Saddle Stitching the Boot.jpg


You'll need to use good adhesive to fix the boot to the frame, I used contact cement (below, top picture). Make sure the boot's rear and front edges are aligned to the frame's front and rear, and going one side at a time, spread glue, fold the boot edges under, clamp in place and allow to dry (below, bottom picture).

Fixing Boot to Frame.jpg


When it has dried, you simply snap the frame back into the console piece and reinstall on the vehicle.

Test Fit.jpg


If you use a heavier leather, it will take some time to break in. I can already tell that will be the case with this one. If you need to, I recommend applying some liquid saddle soap, specifically 'Fiebing's Liquid Glycerine Saddle Soap' or Fiebing's Neatsfoot oil to get the leather conditioned.

Thanks for checking this out and good luck with your projects!
 
OP
Fulton_Hogan

Fulton_Hogan

TJ Enthusiast
Supporting Member
Joined
Nov 11, 2020
Messages
280
Location
Florida
Great job!

Unobtainium metal frame is correct — I've been looking for one for a few years
Thanks, it helps to have some years of leather work experience.

I was worried about how I'd find the frame when I started, but I got lucky.

I took good reference photos and some micrometer measurements just in case I ever wanted to get one made out of metal sheet. It looks relatively simple, just needs to be bent to shape.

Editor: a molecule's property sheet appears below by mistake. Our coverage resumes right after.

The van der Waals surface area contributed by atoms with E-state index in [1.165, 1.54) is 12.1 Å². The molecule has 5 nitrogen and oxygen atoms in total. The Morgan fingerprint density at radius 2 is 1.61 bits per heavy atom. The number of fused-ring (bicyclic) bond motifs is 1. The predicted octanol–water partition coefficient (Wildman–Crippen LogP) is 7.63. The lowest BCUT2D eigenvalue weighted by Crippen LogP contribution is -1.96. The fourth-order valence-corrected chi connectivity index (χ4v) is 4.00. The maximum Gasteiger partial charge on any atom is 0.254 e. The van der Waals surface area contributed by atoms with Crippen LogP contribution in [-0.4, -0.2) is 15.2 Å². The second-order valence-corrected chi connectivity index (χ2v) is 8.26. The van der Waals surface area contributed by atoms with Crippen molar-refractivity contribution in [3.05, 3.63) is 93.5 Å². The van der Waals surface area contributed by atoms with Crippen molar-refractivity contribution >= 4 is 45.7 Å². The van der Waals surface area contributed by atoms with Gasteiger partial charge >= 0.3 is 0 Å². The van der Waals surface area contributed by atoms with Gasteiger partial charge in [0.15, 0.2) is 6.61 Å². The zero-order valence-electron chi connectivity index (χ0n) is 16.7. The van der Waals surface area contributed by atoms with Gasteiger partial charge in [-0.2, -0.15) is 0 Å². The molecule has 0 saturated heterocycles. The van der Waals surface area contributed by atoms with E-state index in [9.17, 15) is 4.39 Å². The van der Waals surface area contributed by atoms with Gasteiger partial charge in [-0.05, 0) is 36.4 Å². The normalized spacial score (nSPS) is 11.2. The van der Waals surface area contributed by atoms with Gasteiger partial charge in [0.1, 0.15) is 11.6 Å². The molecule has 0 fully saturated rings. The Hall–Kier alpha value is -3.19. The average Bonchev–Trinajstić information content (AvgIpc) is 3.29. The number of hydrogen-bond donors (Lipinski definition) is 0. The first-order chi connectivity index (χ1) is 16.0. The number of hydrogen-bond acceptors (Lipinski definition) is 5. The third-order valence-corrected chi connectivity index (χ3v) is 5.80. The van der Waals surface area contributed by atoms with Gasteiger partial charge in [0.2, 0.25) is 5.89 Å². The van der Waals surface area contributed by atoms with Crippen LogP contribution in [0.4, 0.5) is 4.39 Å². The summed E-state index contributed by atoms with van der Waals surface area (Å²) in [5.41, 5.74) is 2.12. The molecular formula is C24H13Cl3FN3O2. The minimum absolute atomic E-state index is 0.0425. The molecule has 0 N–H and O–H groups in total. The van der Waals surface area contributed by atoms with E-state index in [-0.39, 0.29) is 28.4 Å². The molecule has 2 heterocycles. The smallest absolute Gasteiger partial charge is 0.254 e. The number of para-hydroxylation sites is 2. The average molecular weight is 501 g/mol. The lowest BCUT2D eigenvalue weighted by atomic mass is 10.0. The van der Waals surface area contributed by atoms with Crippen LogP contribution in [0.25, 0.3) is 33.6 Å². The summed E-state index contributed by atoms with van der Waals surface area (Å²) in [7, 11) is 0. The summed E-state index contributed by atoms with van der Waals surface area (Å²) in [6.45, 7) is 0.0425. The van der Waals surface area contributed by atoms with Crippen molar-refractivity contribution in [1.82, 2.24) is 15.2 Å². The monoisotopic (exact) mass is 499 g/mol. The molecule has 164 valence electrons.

Overall:

Later TJ Shift Boot Frame (top).jpg


Height:

Later TJ Shift Boot Frame (edge).jpg


Thickness:

Later TJ Shift Boot Frame (thickness).jpg
 

TheBoogieman

Disturbed American
Supporting Member
Joined
Jan 1, 2019
Messages
6,702
Location
C-Ville VA
Great job! I could never make one look as nice as yours. I lack the necessary skills and patience. I've tried. :unsure:
Instructions
1. Drink bottle of Crown Royal.
2. Cut hole in bottom of cloth bag.
3. Slide over shifter and tuck around bezel trim.
4. Wake up next morning and get bitched out for screwing up the wife's car, instead of my Jeep.
5. Pay dealership $250 for new shift boot. :(
Crown Royal.jpg
 
Last edited:

BlueC

TJ Addict
Supporting Member
Joined
Jan 25, 2022
Messages
1,101
Location
NC
Great job! I could never make one look as nice as yours. I lack the necessary skills and patience. I've tried. :unsure:
Instructions
1. Drink bottle of Crown Royal.
2. Cut hole in bottom of cloth bag.
3. Slide over shifter and tuck around bezel trim.
4. Wake up next morning and get bitched out for screwing up the wife's car, instead of my Jeep.
5. Pay dealership $250 for new shift boot. :(
View attachment 333570

And that's reason enough for a cop to pull you out for a friendly cavity search. :LOL: